I love having my kids sit in my lap, touch the glossy pages of a picture book and snuggle close as magical words tumble from my mouth straight into their imaginations. A trip to library is cause for great rejoicing and cause for me to skip my arms workout since I routinely max out my thirty-five item limit on my library card. The librarians only slightly raise their eyebrows as they see the massive stack I schlep up to the counter every other week.
Today after lunch as we were going about our reading ritual, my five-year-old was nestled in my lap, drinking in the words of a particularly wonderful book. The book, Boxes for Katje, told the tale of a little girl living in Holland right after WWII who received a care package from America. The book carefully catalogued the extreme lack of resources this girl, her family and her entire village experienced. Then, it explained how another girl, from America, the land of plenty, marshaled the forces in her town to alleviate some of that need.
I was so struck by the goodness of both girls–Katje, who immediately shared all she was sent, and Rosie who kept hearing of needs and filling them– that my heart welled up and found its way into my tear ducts.
After finishing the book, my five-year-old looked me in my still-glistening eyes and said, “We’re so blessed, Mommy, aren’t we? We have food to eat, and warm clothes to wear, and blankets for our beds and toys to play with. I want to help someone like Rosie did. Can I get some of my money for the Christmas Jar?”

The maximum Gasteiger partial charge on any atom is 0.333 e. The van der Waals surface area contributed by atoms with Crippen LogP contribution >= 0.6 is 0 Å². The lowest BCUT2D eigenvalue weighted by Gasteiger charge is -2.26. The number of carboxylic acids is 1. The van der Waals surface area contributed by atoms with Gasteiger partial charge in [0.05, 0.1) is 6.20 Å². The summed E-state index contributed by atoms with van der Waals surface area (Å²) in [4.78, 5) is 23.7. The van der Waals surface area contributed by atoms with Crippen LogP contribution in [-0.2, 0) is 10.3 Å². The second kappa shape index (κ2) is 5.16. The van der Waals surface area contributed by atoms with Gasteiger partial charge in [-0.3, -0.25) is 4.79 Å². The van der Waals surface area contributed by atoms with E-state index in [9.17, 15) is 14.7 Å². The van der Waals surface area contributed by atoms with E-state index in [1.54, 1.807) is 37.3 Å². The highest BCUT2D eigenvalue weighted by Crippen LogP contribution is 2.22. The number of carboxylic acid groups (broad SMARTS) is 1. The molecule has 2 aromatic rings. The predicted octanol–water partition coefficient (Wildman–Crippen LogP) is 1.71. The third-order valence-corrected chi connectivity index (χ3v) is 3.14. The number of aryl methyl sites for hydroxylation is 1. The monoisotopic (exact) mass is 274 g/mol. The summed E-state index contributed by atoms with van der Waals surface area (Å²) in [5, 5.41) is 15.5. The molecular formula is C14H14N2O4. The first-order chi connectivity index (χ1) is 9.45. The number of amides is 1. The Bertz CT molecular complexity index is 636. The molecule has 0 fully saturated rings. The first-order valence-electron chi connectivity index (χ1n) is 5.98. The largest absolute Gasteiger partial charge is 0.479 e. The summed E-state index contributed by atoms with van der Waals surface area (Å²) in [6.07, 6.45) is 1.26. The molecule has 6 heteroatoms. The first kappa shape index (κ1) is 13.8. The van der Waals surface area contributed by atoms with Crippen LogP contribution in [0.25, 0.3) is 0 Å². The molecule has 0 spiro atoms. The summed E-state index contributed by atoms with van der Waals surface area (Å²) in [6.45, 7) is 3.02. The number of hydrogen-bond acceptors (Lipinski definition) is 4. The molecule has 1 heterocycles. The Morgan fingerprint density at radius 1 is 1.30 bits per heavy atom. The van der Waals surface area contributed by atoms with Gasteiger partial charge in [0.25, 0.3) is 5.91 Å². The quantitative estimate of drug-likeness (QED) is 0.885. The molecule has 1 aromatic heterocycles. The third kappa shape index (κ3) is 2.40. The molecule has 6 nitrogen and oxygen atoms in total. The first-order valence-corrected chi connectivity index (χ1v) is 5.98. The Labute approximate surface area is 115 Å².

As my Kindergartener ran into her room to retrieve her purse with her small savings, I reflected on how another book had caused our family to start a tradition about five or so years ago. Every year we fill a Christmas Jar with cash all year long and decide, through prayer, who should receive the funds from it. It has anonymously gone to neighbors, family members, charities that help purchase livestock, and a local family shelter.
While my five-year-old enthusiastically placed her contribution into the jar, I gave thanks for good literature. I could have lectured all day on giving and helping others, but a well-told story from the author’s family history accompanied by beautiful artwork ignited a desire in my daughter’s heart that all my words would have never done. Read to your kids. You’re changing their lives, and perhaps even the lives of countless others, for the better.